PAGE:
I’ve never been an enormous fan of The X-Files, but I am an enormous fan of getting drunk on cheap red wine and shouting at the TV with my friends while watching The X-Files, a tradition I’ve been upholding for more than three years now. And hey, I do have a small soft spot in my heart for the goofy, earnest, occasionally brilliant show; it brought us the inimitable Gillian Anderson, for one thing, and despite a violently overwrought mythology, it crammed in a lot of great sci-fi and horror. I’m also dating a person who has an “I Want to Believe” poster over his bed, so I have had it inflicted on me perhaps more than I would have otherwise.
And however I felt about the show, I was pretty pleased to hear about the reboot. With just six episodes, it seemed like a chance for the show to tie a neat bow around it’s sprawling mess of a backstory and provide the vaguely satisfying ending that fans had been praying for for over a decade. It might not be groundbreaking television, but it was a chance for some great actors, writers and directors to chill in a well-realized sci-fi world, and I’m all for that.
So, I gathered the appropriate amount wine and friends and curry and watched the two-parter opening. And it was…there, I guess? Even though it was only broadcast last month, I’m genuinely struggling to remember the actual plot of either episode. Magic…children? Right wing internet news host? Um, Scully has an iPhone? Mulder and Scully were there, but the show seemed worn-out, grasping, outdated, even. I was excited when I first heard that fabulously nineties theme tune for the first time, but the show had insisted on bringing creator Chris Carter’s angsty-teenage writing to the present day too.
And honestly, forgettable is about the best accolade I can give to the miniseries run. After one slightly alright comedy episode, the show took a sharp downward turn, generally limiting Scully’s plot to clunky mother issues (Scully’s mum! Scully AS a mum! Scully as a baaad mum!) and having an increasingly bored-looking Duchovny drag himself through rehashes of older, better stories. Even their once-electric chemistry- twixt the leads the launched a thousand ships-seemed wheezingly belaboured this time around. With only six episodes, the show was positively drowning in it’s old mythology, apparently unwilling to do a serious freak-of-the-week episode (for my money, the best outings of the show’s original run) because they had so much fucking explaining to do. Explaining that couldn’t be done in nine seasons and two movies, apparently. Explaining that even this season left still unfinished.
(This seasons also seemed to be a Fox News viewer’s wet dream, as well- with some pretty cringe-worthy transphobia, a suicide bombing plot that swung between unthinkingly racist and insanely goofy, and a finale that revolved around an anti-vaccination plot. Yes, The X-Files always took on edgy topics of the day, but all of this seemed as if the show had sort of…not bothered catching up with what was actually genuinely controversial and not just crap spouted by hard-right pundits on late-night TV? Anyway, on with the review.)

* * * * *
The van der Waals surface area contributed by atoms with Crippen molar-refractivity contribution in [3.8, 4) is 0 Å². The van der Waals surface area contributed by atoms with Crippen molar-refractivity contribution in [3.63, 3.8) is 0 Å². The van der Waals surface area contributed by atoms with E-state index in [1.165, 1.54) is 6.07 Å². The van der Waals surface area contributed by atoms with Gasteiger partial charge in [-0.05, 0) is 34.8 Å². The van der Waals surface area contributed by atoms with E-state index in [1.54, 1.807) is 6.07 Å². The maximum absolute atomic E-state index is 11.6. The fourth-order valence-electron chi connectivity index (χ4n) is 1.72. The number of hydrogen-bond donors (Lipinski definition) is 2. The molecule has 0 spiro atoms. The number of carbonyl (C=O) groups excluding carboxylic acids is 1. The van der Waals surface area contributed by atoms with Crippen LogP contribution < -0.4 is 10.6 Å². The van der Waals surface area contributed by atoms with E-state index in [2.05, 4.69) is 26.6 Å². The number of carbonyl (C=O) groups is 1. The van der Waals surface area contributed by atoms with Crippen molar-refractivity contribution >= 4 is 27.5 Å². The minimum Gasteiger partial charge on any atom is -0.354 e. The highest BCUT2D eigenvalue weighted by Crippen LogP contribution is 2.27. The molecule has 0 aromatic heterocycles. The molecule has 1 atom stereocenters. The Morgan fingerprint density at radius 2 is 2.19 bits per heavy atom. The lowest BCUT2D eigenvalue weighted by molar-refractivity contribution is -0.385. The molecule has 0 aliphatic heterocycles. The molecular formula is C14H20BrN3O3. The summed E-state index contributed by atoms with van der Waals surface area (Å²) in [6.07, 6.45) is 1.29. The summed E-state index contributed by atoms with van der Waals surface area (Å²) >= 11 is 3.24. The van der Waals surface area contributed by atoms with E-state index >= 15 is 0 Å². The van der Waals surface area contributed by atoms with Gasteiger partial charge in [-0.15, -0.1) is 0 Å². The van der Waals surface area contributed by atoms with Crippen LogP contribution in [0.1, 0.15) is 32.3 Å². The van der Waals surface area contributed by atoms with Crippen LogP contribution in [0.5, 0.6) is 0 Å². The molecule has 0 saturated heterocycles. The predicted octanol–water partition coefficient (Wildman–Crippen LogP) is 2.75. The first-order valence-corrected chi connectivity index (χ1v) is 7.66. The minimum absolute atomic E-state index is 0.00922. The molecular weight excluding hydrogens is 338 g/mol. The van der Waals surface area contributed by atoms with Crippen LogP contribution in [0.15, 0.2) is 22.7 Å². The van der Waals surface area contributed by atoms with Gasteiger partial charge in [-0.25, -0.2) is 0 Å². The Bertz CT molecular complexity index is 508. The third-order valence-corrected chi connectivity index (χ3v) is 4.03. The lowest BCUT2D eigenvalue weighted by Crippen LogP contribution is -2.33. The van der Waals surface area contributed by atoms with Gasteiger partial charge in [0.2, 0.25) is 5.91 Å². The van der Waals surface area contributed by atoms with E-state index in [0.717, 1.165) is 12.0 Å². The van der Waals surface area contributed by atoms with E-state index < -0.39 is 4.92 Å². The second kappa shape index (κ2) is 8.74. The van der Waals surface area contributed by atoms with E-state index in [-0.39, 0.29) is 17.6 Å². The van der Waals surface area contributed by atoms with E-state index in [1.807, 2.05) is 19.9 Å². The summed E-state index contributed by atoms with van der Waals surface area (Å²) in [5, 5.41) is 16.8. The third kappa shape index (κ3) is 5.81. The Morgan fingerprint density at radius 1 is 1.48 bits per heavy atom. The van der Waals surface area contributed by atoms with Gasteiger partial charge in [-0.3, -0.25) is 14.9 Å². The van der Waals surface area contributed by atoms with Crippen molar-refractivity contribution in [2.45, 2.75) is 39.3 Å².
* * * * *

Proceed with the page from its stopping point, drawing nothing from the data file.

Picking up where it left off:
As ever, the overarching plot for the miniseries could be summed up in this ever-relevant meme:
-a story- though that moniker might be a little grand for what we actually got- that came to a head a few nights ago in the finale. It’s probably on of the most notably bad finales I think I’ve ever seen- not just fustrating, like The Sopranos, or divisive, like How I Met Your Mother- this was just straight-up a bad piece of television. Written as though Chris Carter had made a bet about the number of times he could put “Alien DNA” in a script, plotted with all the subtlety and nuance of swift kick to the genitals and eye-gougingly dull, My Struggle II- an episode title I am certain turned up in an episode of Scrubs at least once- is bad TV to set your watch by.
An hour-long mess than included such jaw-droppingly awful scenes as Scully morphing into a badly-VFX’d alien to underline some point Chris Carter’s catastrophic script was too lazy to get across, Monica Reyes being dragged back into the plot, presumably because Annabeth Gish lost that “Alien DNA” bet with somebody, and, perhaps most gallingly of all, a cliffhanger. Yes, that’s right- with no future episodes confirmed, the episode had the fucking audacity to end on a cliffhanger. And that about sums up my feelings towards this miniseries as a whole, or rather, how Chris Carter’s feelings to it came across.
This miniseries was a piece of wank. And I mean that in the most literal way possible- this was a giddy little circle-jerk for Chris Carter and his kin, or, at least, that’s how it came across. In refusing the answer any real questions fans had about the show’s mythology, dumping a bunch of weirdly politicized plot points into almost every episode, and rounding off with the inkling of a resolution if fans just stick with it for a few more godforsaken episodes, these six episodes seemed more like Chris Carter pandering to himself over listening to his fans. And he’s totally welcome to do that. And I’m totally welcome to call it an embarrassing piece of shit.